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Average Cost of Condo Insurance (2020)

Average Cost of Condo Insurance (2020)

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The average cost of condo insurance, also known as an HO-6 insurance policy, is $478 per year. However, the average cost of condo insurance can vary widely depending on where you live and the coverage limits that you select. Condo insurance protects condo dwellers from damage to the interior of their units. Furthermore, an HO-6 policy protects against theft of personal items and liability costs if a guest is injured on the policyholder’s property. Given the financial protection that it provides, condo insurance is often required by mortgage lenders.

Average Cost of Condo Insurance

The average cost of condo insurance is $478 per year, but it varies widely from state to state. According to data from the National Association of Insurance Commissioners, the difference in cost between the most expensive and the cheapest states for condo insurance is $720 per year. The table below displays the average condo insurance cost by state on a monthly and annual basis, along with the percentage difference compared to the national average. For instance, California has an average cost of condo insurance of $489 per year, which is 2% greater than the national average.

StateMonthly Insurance RateAnnual Condo Insurance Rate% Difference vs. Average
New Hampshire$25$301-59%
New Jersey$37$438-9%
New Mexico$31$376-27%
New York$49$58819%
North Carolina$33$395-21%
North Dakota$22$263-82%
Rhode Island$37$438-9%
South Carolina$39$469-2%
South Dakota$22$269-78%
West Virginia$25$300-59%
U.S. Average$40$478

States With The Lowest Average Condo Insurance Cost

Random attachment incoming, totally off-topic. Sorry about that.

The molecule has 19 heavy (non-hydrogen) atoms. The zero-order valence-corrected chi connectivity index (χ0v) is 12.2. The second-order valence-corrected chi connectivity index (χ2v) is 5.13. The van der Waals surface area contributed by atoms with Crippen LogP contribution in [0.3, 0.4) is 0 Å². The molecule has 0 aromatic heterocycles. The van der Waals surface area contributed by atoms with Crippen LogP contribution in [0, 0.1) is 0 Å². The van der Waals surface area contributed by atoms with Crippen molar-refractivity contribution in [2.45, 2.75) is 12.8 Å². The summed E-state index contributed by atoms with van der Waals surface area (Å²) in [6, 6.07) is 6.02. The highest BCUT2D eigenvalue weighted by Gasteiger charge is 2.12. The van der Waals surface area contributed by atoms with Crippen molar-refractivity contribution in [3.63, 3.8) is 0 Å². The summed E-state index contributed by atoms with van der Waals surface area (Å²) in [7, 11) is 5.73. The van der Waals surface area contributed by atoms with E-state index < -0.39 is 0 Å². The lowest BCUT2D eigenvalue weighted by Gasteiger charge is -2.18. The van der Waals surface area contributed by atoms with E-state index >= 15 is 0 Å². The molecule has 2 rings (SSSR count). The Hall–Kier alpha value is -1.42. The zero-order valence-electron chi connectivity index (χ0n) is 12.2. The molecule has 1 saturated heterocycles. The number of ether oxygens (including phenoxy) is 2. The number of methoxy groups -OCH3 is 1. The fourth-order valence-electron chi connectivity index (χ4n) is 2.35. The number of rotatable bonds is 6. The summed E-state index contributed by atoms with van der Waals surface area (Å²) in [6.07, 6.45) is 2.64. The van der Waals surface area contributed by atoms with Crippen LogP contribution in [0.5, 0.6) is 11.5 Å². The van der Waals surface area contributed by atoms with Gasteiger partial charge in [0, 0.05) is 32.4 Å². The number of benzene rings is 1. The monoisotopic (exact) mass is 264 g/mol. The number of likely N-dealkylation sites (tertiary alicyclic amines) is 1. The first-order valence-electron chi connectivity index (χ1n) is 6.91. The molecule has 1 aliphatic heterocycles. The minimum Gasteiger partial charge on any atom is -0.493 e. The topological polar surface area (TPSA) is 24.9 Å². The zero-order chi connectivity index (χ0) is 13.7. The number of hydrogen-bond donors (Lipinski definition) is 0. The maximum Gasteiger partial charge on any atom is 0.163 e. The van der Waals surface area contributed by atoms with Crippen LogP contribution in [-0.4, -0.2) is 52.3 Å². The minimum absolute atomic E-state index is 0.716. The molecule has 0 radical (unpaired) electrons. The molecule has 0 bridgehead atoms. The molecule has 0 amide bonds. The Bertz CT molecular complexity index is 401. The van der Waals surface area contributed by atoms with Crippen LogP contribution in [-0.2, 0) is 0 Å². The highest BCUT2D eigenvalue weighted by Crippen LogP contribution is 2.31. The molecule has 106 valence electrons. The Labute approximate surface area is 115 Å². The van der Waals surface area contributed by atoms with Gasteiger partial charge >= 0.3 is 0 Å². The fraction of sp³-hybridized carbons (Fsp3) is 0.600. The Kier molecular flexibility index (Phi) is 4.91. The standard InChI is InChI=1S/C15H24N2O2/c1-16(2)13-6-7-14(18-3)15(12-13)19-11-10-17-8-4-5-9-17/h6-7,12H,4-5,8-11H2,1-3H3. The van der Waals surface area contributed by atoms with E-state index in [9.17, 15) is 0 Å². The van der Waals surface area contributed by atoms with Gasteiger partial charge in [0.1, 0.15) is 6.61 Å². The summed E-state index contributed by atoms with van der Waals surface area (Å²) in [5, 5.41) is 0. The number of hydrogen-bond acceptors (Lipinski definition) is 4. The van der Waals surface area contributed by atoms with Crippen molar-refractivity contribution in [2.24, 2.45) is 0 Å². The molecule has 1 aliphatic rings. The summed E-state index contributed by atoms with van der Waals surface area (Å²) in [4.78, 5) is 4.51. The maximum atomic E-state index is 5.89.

The five states with the cheapest average condo insurance quotes all had rates that were at least 43% lower than the average in the U.S. Some of the cheapest states for condo insurance are among the least populated in the country, including North Dakota and South Dakota. Furthermore, four of the five states are located in the Midwestern region of the country. Other Midwestern states also rank as some of the cheapest: for instance, the average homeowners insurance cost for a condo in Minnesota and Ohio is $277 and $302, respectively.

Average Cost of Condo Insurance by State

States With The Highest Average Condo Insurance Cost

Unlike the cheapest states for condo insurance, the states with the most expensive HO-6 insurance policies are situated in different regions of the country. Condo insurance in Florida is more expensive than an HO-6 policy in the second-most expensive state by a margin of $220 per year. The reason that condo owners in Florida pay a premium on condo insurance compared to other states may be explained by the prevalence of hurricanes in the area. That is because an HO-6 policy covers the structural components of a condo unit, including walls, which can be damaged by strong winds, such as those caused by hurricanes. In fact, the three states with the highest average condo insurance cost all rank as some of the states with the greatest number of hurricane strikes.

States With The Most Expensive Average Cost of Condo Homeowners Insurance

How Much Is Condo Insurance: by Coverage Limit

While the average cost of condo insurance varies by region, another large determining factor of how much you’ll pay is the amount of dwelling coverage that you’d like to purchase. Generally, the higher your coverage limit, the higher the average cost of condo insurance will be. Below, we list different coverage limits and the average monthly and annual cost of condo insurance.

Coverage LimitMonthly Insurance RateAnnual Condo Insurance Rate
$13,999 and under$28$338
$14,000 to $19,999$28$338
$20,000 to $25,999$36$426
$26,000 to $31,999$31$376
$32,000 to $37,999$31$376
$38,000 to $43,999$33$398
$44,000 to $49,999$32$383
$50,000 to $74,999$37$447
$75,000 to $99,999$42$509
$100,000 and over$72$866
U.S. Average$40$478

What Does Condo Insurance Cover?

Condo insurance generally has four main types of coverage: building property coverage, personal property coverage, liability coverage and loss of use coverage. Policies may also include a fifth coverage feature called loss assessment coverage, though this protection often comes at an extra cost. However, if your condo association master policy already covers some of these areas, you may not necessarily need all the protection available in the most comprehensive condo insurance policies.